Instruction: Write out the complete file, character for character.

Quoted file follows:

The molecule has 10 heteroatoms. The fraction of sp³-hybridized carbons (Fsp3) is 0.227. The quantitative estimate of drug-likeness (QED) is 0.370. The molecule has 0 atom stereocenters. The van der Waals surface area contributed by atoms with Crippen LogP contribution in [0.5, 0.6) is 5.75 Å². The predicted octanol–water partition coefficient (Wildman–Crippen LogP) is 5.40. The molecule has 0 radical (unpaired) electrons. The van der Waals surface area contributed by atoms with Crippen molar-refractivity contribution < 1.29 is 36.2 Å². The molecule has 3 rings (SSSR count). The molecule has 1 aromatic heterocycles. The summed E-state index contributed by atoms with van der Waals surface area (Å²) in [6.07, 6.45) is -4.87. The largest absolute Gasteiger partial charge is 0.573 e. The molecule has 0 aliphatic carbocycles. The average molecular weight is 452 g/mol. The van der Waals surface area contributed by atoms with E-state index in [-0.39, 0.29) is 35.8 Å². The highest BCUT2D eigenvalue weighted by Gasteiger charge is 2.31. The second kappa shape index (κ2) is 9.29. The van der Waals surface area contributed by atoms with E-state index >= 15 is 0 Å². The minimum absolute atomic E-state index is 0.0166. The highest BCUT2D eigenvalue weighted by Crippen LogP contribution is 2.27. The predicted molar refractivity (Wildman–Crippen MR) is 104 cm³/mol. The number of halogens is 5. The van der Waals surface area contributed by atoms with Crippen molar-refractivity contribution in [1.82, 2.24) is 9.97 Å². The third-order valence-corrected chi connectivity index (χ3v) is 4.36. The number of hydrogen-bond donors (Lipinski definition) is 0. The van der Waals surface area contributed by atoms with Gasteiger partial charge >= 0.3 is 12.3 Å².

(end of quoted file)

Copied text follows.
The molecule has 10 heteroatoms. The fraction of sp³-hybridized carbons (Fsp3) is 0.227. The quantitative estimate of drug-likeness (QED) is 0.370. The molecule has 0 atom stereocenters. The van der Waals surface area contributed by atoms with Crippen LogP contribution in [0.5, 0.6) is 5.75 Å². The predicted octanol–water partition coefficient (Wildman–Crippen LogP) is 5.40. The molecule has 0 radical (unpaired) electrons. The van der Waals surface area contributed by atoms with Crippen molar-refractivity contribution < 1.29 is 36.2 Å². The molecule has 3 rings (SSSR count). The molecule has 1 aromatic heterocycles. The summed E-state index contributed by atoms with van der Waals surface area (Å²) in [6.07, 6.45) is -4.87. The largest absolute Gasteiger partial charge is 0.573 e. The molecule has 0 aliphatic carbocycles. The average molecular weight is 452 g/mol. The van der Waals surface area contributed by atoms with E-state index in [-0.39, 0.29) is 35.8 Å². The highest BCUT2D eigenvalue weighted by Gasteiger charge is 2.31. The second kappa shape index (κ2) is 9.29. The van der Waals surface area contributed by atoms with E-state index >= 15 is 0 Å². The minimum absolute atomic E-state index is 0.0166. The highest BCUT2D eigenvalue weighted by Crippen LogP contribution is 2.27. The predicted molar refractivity (Wildman–Crippen MR) is 104 cm³/mol. The number of halogens is 5. The van der Waals surface area contributed by atoms with Crippen molar-refractivity contribution in [1.82, 2.24) is 9.97 Å². The third-order valence-corrected chi connectivity index (χ3v) is 4.36. The number of hydrogen-bond donors (Lipinski definition) is 0. The van der Waals surface area contributed by atoms with Gasteiger partial charge >= 0.3 is 12.3 Å².